Alexandria, La., had the highest annual percentage growth in earnings, up 33 percent on average. Midland, Texas, was second at 27 percent. On the downside, Kokomo, Ind., experienced an average annual earnings decline of 24.8 percent, followed closely by El Centro, Calif., with a drop of 22.2 percent.

http://www.garnereconomics.com/pdf/Garner Economics Average Earnings in US Metros 0412.pdf

Thursday, May 17, 2012

Bill's Bike Shop plans move to Snake River Landing

Bill's Bike Shop, which has served eastern Idaho and western Wyoming cycling enthusiasts since 1947, announced today it will start construction in July on a new store at Snake RiverLanding.
The store, which will be across the street from Bella Vita Bistro and Coffeehouse, is scheduled to open in spring 2013. Owner Gary Wight, who bought the business in 2010, is planning a state-of-the-art, location of more than 10,000 square feet. Customers can also look forward to virtual spin classes, large seminar and classroom space, and a larger service area.

In addition to retail and repairs, customers will be able to rent bicycles to ride the trails at Snake River Landing, a planned community of more than 400 acres between Pancheri Drive and Sunnyside Road.

"The planners of Snake River Landing had the foresight to lay the infrastructure for a bicycle, pedestrian and family-friendly community within Idaho Falls," Wight said. "We have a large biking community in this region, but not many roads allow for safe cycling. Snake River Landing is leading the way."

Presently on South Holmes Avenue, where it has been since the 1980s, Bill's Bike Shop is well known for the four major brands it carrries: Trek, Raleigh, Specialized and Giant. The shop also services or repairs roughly 600 bicycles per month. It is very active in community work, giving away restored bikes to underprivileged youth every year, helping programs like Shop With a Cop, the Salvation Army, St. Vincent’s De Paul, and Christmas for Families. Bill’s is also a major sponsor of the Heart of Idaho Century Ride, which happens in August each year at Snake River Landing, and the Criterion Series that runs every summer.

Wight purchased Bill’s Bike Shop in December 2010, after retiring from the automotive business, in which he ran three different dealerships over the course of 30 years.

EITC summer classes begin next week

Summer classes begin next week at Eastern Idaho Technical College, offering everything from fitness to first aid to social media do's and don'ts.

EITC's Community Education program is designed to be affordable and convenient while offering high quality courses in a variety of areas.

Creative arts classes in music, photography, and drawing.

Health and wellness classes in meditation, Zumba, yoga and Tai Chi.

Computers, digital arts and social media.

For convenience's sake, courses are being offered in the morning and evening at lunchtime and on weekends. Price start at 10 classes for $30 or 20 classes for $50. Get a punch card at EITC Student Services.

Whether you're building a business or defining yourself to the world, the social media class is covers the essentials: Facebook, Twitter, Linkedin and blogging.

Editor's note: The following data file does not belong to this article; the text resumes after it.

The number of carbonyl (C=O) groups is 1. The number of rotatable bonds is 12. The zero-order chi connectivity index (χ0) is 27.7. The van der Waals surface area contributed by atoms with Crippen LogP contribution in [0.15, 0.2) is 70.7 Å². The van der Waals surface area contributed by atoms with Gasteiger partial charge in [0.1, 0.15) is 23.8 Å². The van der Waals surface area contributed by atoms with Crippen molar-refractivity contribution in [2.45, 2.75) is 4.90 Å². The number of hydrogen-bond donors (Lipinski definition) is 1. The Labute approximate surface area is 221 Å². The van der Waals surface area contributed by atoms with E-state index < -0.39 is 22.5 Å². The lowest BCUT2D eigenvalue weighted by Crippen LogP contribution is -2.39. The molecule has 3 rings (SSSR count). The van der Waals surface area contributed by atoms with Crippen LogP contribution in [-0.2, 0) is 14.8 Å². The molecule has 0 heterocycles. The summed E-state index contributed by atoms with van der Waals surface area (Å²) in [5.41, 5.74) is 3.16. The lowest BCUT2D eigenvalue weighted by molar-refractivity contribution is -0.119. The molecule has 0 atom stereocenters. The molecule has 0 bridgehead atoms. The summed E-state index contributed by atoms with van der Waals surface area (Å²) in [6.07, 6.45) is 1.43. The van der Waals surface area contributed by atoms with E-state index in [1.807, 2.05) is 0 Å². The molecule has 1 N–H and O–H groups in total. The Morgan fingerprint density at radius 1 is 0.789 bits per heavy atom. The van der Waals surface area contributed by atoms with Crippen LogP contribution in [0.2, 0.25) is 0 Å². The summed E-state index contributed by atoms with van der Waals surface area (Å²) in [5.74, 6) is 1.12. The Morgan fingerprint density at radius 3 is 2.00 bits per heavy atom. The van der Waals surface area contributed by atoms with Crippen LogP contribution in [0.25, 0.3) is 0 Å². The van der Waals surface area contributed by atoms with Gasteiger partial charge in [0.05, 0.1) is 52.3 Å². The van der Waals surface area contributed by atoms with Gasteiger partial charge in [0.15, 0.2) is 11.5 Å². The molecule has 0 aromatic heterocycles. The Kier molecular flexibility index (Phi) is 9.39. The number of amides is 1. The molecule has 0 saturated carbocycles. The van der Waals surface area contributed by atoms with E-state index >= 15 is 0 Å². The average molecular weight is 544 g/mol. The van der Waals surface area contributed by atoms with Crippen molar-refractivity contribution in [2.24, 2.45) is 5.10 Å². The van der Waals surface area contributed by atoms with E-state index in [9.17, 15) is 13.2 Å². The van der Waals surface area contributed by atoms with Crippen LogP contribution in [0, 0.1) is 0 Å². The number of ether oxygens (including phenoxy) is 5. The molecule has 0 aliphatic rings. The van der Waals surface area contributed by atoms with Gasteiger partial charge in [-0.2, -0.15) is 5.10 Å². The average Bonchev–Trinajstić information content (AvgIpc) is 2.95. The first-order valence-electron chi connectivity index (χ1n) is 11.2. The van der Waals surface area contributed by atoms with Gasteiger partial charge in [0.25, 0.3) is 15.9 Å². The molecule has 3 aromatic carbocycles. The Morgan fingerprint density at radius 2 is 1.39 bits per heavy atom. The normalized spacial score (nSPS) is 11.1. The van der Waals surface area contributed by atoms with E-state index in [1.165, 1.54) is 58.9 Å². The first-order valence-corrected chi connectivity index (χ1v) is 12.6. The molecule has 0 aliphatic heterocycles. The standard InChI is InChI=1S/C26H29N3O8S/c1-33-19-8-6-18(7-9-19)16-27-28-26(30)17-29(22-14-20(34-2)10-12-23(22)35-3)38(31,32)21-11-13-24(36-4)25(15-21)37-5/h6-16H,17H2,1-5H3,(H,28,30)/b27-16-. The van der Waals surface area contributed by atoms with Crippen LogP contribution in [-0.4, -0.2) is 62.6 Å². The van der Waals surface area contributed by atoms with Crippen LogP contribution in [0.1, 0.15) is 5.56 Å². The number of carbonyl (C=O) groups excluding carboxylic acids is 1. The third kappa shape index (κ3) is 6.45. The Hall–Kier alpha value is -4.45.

It will be Tuesday and Wednesday from 7 to 9 p.m. Cost is $15.

Other classes include: Computers for Seniors, Jewelery Making, Portrait Photography, First Aid, Belly Dancing, Yoga, Beginning Guitar, Landscape Ideas & Plants, and Introduction to Excel, Word and Photoshop.

For more information, call 208-524-3000 ext. 3344 or 3345. Or visit this link:

Wednesday, May 16, 2012

Idaho Falls Regional Airport Director Len Nelson, who announced Monday he will be retiring in August. Nelson has held the job since 2008.
The city of Idaho Falls is looking for a new airport director to replace Len Nelson, who announced Monday that he is retiring in August.

Nelson, 64, has managed Idaho Falls Regional Airport since 2008, when he came from Pocatello, where he had managed the airport there for 20 years. He began his career with Western Airlines.

Whoever takes the reins will have a lot on their plate. The third largest airport in the state, behind Boise's Gowen Field and Hailey's Friedman Memorial, Idaho Falls Regional Airport supports 1,269 jobs and a $31.5 million payroll, according to the 2010 Idaho Airport System Plan put out by the Idaho Division of Aeronautics. It accounts for an annual economic impact of more than $103 million.

The city of Idaho Falls pays approximately $2.5 million a year to keep the airport running. It receives another $2 million to $2.5 million from the federal government for improvements. In a 20-year projection from 2007, the Idaho Division of Aeronautics estimated that the total number of emplanements would rise from 168,503 to 297,400.

Nelson said regional airports like Idaho Falls' face new regulations all the time. "Any time there's a crash anywhere, the whole air system in this country reverberates," he said. "They want our runways scraped down to the bare pavement all the time. Costs are getting higher and higher. Then you add sercurity. Every week we have a new rule. An airport like Los Angeles can take it in stride, but any increase in cost to us is a real big issue."

Here is a link to the job posting: http://www.idahofallsidaho.gov/city/city-departments/human-resources/jobs/current-jobs.html

Nukes on the menu for breakfast, lunch this Friday

Jeff Sayer
Idaho Commerce Department Director Jeff Sayer will be the guest speaker Friday morning at the Partnership for Science and Technology's "Up and Atom" breakfast.